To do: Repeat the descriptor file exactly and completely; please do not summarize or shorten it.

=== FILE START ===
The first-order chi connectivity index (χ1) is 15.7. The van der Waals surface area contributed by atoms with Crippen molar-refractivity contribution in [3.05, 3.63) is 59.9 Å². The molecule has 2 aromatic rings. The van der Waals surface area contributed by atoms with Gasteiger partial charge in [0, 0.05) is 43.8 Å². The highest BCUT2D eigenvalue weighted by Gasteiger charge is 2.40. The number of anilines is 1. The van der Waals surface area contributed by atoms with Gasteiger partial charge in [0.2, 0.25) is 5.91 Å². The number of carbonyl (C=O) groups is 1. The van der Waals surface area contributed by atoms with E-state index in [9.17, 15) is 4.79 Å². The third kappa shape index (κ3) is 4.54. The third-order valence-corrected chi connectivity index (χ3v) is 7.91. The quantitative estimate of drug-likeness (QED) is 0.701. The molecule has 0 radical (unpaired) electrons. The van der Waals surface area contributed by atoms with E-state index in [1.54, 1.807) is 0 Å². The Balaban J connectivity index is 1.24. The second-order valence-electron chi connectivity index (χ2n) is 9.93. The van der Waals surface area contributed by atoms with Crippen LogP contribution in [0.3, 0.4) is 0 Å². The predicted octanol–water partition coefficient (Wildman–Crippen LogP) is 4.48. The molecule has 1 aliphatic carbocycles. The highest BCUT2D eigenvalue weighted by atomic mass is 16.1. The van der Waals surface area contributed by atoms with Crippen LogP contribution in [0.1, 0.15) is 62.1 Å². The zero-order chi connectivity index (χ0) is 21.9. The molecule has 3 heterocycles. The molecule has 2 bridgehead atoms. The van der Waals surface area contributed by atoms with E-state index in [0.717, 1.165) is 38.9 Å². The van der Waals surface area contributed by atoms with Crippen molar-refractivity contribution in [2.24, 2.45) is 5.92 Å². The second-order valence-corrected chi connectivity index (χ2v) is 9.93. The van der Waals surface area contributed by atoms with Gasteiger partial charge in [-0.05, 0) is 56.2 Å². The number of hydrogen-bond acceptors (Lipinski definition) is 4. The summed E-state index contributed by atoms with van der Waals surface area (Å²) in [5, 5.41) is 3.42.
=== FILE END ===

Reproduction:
The first-order chi connectivity index (χ1) is 15.7. The van der Waals surface area contributed by atoms with Crippen molar-refractivity contribution in [3.05, 3.63) is 59.9 Å². The molecule has 2 aromatic rings. The van der Waals surface area contributed by atoms with Gasteiger partial charge in [0, 0.05) is 43.8 Å². The highest BCUT2D eigenvalue weighted by Gasteiger charge is 2.40. The number of anilines is 1. The van der Waals surface area contributed by atoms with Gasteiger partial charge in [0.2, 0.25) is 5.91 Å². The number of carbonyl (C=O) groups is 1. The van der Waals surface area contributed by atoms with E-state index in [9.17, 15) is 4.79 Å². The third kappa shape index (κ3) is 4.54. The third-order valence-corrected chi connectivity index (χ3v) is 7.91. The quantitative estimate of drug-likeness (QED) is 0.701. The molecule has 0 radical (unpaired) electrons. The van der Waals surface area contributed by atoms with E-state index in [1.54, 1.807) is 0 Å². The Balaban J connectivity index is 1.24. The second-order valence-electron chi connectivity index (χ2n) is 9.93. The van der Waals surface area contributed by atoms with Crippen LogP contribution in [0.3, 0.4) is 0 Å². The predicted octanol–water partition coefficient (Wildman–Crippen LogP) is 4.48. The molecule has 1 aliphatic carbocycles. The highest BCUT2D eigenvalue weighted by atomic mass is 16.1. The van der Waals surface area contributed by atoms with Crippen LogP contribution in [0.1, 0.15) is 62.1 Å². The zero-order chi connectivity index (χ0) is 21.9. The molecule has 3 heterocycles. The molecule has 2 bridgehead atoms. The van der Waals surface area contributed by atoms with E-state index in [0.717, 1.165) is 38.9 Å². The van der Waals surface area contributed by atoms with Crippen molar-refractivity contribution in [2.24, 2.45) is 5.92 Å². The second-order valence-corrected chi connectivity index (χ2v) is 9.93. The van der Waals surface area contributed by atoms with Gasteiger partial charge in [-0.05, 0) is 56.2 Å². The number of hydrogen-bond acceptors (Lipinski definition) is 4. The summed E-state index contributed by atoms with van der Waals surface area (Å²) in [5, 5.41) is 3.42.